Effects of Nanoparticles on Plants, Earthworms, and Microorganisms

  • Gabriela Medina-Pérez
  • Fabián Fernández-Luqueño
  • Rafael G. Campos-Montiel
  • Fernando López-Valdez
  • Edgar Vázquez-Núñez
  • Hermes Pérez-Hernández
  • Sandra Loera-Serna
  • Gerardo Salas-Herrera
  • Aidé Zavala-Cortés


The synthesis of engineered nanomaterials (ENMs) has increased in recent years because novel and unexpected properties and applications have been found to such a degree that hundreds of scientists have published concerns and evidence regarding the toxicology of ENMs. However, most of the reported findings have been inconsistent, so more research is needed, but also long-term in situ field trials are required, while the standardization of tests, chemical reagents, and methodologies must be strengthened and regulated in accordance with scientific advice or international organizations. This chapter discusses new findings published during the last 5 years regarding the advantages and disadvantages of ENMs, as well as findings obtained in our laboratories and greenhouse. We found that ENMs have favorable effects on some crops and biological systems. Consequently, ENMs have potential industrial applications in the agricultural sector, with biological, environmental, and ecological advantages. Nevertheless, the effects of ENMs depend on the kind of ENM, exposition period, concentration, substrate or soil type, kind and age of organisms, biotic and abiotic interactions, etc.; i.e., a specific test has to be carried out for each particular condition, and generalizations regarding the effects of ENMs should be avoided, otherwise human and environmental health—but also sustainable development—will be compromised.


Engineered nanomaterials Human and environmental health Sustainable development 



This research was funded by Ciencia Básica SEP-CONACYT project numbers 151881 and 287225, the Sustainability of Natural Resources and Energy Programs (Cinvestav-Saltillo), and Cinvestav-Zacatenco. G.M.-P., H.P.-H., G.S.-H., and A.Z.-C. received grant-aided support from Becas CONACYT. F.F.-L., R.G.C.-M., F.L.-V., E.V.-N., and S.L.-S. received grant-aided support from Sistema Nacional de Investigadores (SNI), Mexico.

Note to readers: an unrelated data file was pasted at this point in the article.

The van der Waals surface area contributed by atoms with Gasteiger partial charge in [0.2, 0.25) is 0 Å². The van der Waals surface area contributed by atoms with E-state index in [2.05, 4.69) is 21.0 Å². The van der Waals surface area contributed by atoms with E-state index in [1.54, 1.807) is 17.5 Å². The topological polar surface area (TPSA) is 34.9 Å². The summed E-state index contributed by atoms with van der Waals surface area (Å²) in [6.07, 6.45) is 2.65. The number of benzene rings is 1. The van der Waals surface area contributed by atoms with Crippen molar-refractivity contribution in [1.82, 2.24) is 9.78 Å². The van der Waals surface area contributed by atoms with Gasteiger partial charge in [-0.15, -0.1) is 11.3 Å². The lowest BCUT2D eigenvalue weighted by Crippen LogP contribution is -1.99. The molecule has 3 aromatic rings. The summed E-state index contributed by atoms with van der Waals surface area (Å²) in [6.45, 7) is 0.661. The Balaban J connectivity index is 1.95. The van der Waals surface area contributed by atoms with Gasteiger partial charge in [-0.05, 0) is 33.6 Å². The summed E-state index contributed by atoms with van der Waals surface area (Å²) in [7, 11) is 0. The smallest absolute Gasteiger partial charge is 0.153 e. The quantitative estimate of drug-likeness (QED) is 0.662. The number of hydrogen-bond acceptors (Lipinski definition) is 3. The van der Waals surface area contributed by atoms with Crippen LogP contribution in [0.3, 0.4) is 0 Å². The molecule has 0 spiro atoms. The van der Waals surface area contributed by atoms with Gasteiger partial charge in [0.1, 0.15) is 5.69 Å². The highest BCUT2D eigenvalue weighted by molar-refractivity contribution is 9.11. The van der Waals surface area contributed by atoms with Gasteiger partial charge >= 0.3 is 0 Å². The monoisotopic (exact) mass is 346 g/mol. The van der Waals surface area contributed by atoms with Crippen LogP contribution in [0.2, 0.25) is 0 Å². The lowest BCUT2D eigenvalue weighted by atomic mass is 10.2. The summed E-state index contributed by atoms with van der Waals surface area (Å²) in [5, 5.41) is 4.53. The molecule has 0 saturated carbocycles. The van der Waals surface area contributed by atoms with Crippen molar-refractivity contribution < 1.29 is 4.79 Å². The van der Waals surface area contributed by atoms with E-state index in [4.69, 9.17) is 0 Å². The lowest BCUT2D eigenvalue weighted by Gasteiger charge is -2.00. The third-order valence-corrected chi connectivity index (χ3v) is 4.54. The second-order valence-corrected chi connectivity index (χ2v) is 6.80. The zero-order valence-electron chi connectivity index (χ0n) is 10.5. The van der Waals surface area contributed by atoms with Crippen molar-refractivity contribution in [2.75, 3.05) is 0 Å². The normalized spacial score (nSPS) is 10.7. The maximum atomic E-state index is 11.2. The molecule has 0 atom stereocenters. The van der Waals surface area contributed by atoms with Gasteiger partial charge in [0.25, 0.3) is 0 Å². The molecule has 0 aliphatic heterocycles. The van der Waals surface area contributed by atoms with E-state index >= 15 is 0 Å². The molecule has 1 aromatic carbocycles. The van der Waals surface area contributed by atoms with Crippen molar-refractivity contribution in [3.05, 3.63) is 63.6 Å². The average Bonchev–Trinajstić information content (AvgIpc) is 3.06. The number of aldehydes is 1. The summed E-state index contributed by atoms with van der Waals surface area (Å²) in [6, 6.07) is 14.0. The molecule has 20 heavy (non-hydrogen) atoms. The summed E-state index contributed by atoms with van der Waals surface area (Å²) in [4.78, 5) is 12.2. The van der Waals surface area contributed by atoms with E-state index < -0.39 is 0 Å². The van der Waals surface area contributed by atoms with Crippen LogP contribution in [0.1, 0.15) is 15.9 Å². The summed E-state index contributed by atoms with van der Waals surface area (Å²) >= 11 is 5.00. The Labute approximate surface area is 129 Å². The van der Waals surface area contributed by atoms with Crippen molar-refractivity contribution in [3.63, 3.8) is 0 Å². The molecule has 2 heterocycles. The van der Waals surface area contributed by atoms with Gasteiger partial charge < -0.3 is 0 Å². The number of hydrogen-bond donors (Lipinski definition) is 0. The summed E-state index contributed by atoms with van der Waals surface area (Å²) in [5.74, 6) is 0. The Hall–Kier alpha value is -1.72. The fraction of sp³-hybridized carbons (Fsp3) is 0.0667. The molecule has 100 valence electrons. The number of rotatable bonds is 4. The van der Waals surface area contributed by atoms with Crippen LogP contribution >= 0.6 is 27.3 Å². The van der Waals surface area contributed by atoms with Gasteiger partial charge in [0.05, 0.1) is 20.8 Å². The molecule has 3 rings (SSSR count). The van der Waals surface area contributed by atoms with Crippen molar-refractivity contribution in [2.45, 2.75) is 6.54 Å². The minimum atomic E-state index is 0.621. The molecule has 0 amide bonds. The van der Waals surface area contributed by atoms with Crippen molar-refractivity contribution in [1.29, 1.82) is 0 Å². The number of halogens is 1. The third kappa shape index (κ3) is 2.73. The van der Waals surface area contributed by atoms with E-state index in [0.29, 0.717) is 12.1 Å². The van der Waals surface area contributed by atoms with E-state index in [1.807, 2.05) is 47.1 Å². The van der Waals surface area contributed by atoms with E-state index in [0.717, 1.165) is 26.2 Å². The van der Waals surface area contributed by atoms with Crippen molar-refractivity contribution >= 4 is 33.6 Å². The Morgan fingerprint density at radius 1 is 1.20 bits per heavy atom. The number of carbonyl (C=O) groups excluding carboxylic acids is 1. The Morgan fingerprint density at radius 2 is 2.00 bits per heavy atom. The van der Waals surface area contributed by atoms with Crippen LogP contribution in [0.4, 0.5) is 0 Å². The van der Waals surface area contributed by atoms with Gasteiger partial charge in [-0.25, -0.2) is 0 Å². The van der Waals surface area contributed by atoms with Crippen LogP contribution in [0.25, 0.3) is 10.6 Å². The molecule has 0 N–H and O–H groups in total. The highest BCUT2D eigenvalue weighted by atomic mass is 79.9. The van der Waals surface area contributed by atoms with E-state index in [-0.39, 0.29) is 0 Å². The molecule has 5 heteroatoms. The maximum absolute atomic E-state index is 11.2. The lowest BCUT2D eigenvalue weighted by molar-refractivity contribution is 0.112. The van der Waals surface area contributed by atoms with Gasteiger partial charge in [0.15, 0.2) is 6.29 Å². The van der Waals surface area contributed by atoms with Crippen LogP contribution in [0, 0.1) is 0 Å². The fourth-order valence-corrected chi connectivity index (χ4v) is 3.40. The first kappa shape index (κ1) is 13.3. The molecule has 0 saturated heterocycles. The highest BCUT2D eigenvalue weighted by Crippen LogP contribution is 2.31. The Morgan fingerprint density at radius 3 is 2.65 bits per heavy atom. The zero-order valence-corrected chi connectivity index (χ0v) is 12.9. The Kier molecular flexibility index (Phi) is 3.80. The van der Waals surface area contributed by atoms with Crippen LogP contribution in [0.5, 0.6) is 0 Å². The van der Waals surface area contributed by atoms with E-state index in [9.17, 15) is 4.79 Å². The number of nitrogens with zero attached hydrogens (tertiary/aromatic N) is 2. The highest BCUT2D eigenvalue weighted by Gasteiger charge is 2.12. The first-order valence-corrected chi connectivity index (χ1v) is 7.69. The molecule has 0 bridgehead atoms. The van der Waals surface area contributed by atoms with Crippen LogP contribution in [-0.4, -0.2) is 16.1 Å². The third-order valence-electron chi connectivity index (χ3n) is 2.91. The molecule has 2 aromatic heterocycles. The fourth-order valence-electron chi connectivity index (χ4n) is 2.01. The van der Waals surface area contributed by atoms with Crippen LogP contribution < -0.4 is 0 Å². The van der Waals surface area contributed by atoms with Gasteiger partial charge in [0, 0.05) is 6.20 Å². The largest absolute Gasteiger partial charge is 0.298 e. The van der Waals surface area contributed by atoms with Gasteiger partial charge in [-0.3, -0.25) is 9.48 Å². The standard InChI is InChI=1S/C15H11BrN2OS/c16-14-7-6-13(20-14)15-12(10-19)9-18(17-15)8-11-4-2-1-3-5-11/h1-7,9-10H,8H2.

Competing interests The authors declare that they have not competing interests.


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Copyright information

© Springer Nature Switzerland AG 2018

Authors and Affiliations

  • Gabriela Medina-Pérez
    • 1
  • Fabián Fernández-Luqueño
    • 2
  • Rafael G. Campos-Montiel
    • 3
  • Fernando López-Valdez
    • 4
  • Edgar Vázquez-Núñez
    • 5
  • Hermes Pérez-Hernández
    • 6
  • Sandra Loera-Serna
    • 7
  • Gerardo Salas-Herrera
    • 8
  • Aidé Zavala-Cortés
    • 1
  1. 1.Transdisciplinary Doctoral Program in Scientific and Technological Development for the SocietyCinvestav-ZacatencoMexico CityMexico
  2. 2.Sustainability of Natural Resources and Energy ProgramsCinvestav-Saltillo, Ramos ArizpeRamos ArizpeMexico
  3. 3.ICAP—Instituto de Ciencias AgropecuariasUniversidad Autónoma del Estado de HidalgoTulancingoMexico
  4. 4.Agricultural Biotechnology GroupResearch Center for Applied Biotechnology (CIBA) — Instituto Politécnico NacionalTlaxcalaMexico
  5. 5.Department of Chemical, Electronic, and Biomedicine Engineering, Sciences and Engineering DivisionUniversity of GuanajuatoLeon, GuanajuatoMexico
  6. 6.El Colegio de la Frontera Sur, AgroecologíaUnidad CampecheCampecheMexico
  7. 7.División de Ciencias Básicas e IngenieríaUniviversidad Autónoma Metropolitana AzcapotzalcoMexico CityMexico
  8. 8.Universidad Autónoma Agraria Antonio NarroSaltilloMexico

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